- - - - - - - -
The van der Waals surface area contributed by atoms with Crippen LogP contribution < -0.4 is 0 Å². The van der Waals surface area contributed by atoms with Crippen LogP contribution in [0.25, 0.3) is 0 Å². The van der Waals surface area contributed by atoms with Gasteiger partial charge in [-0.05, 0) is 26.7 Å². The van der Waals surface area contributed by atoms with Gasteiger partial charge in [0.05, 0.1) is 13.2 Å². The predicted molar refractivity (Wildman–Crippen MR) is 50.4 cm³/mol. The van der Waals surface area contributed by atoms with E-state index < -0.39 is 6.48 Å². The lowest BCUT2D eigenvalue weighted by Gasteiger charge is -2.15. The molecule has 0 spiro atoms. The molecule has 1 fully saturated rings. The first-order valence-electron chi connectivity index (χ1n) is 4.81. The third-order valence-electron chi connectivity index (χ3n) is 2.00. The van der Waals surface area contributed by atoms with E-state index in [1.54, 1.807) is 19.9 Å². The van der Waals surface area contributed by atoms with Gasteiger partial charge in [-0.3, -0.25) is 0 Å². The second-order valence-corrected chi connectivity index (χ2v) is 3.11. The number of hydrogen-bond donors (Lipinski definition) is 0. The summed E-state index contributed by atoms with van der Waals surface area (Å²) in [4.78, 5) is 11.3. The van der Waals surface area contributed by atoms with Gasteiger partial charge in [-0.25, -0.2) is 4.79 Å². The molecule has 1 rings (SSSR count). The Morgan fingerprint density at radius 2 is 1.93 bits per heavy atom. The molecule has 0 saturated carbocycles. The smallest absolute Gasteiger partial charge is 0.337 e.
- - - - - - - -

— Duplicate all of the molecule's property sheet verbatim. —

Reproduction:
The van der Waals surface area contributed by atoms with Crippen LogP contribution < -0.4 is 0 Å². The van der Waals surface area contributed by atoms with Crippen LogP contribution in [0.25, 0.3) is 0 Å². The van der Waals surface area contributed by atoms with Gasteiger partial charge in [-0.05, 0) is 26.7 Å². The van der Waals surface area contributed by atoms with Gasteiger partial charge in [0.05, 0.1) is 13.2 Å². The predicted molar refractivity (Wildman–Crippen MR) is 50.4 cm³/mol. The van der Waals surface area contributed by atoms with E-state index < -0.39 is 6.48 Å². The lowest BCUT2D eigenvalue weighted by Gasteiger charge is -2.15. The molecule has 0 spiro atoms. The molecule has 1 fully saturated rings. The first-order valence-electron chi connectivity index (χ1n) is 4.81. The third-order valence-electron chi connectivity index (χ3n) is 2.00. The van der Waals surface area contributed by atoms with E-state index in [1.54, 1.807) is 19.9 Å². The van der Waals surface area contributed by atoms with Gasteiger partial charge in [-0.3, -0.25) is 0 Å². The second-order valence-corrected chi connectivity index (χ2v) is 3.11. The number of hydrogen-bond donors (Lipinski definition) is 0. The summed E-state index contributed by atoms with van der Waals surface area (Å²) in [4.78, 5) is 11.3. The van der Waals surface area contributed by atoms with Gasteiger partial charge in [-0.25, -0.2) is 4.79 Å². The molecule has 1 rings (SSSR count). The Morgan fingerprint density at radius 2 is 1.93 bits per heavy atom. The molecule has 0 saturated carbocycles. The smallest absolute Gasteiger partial charge is 0.337 e.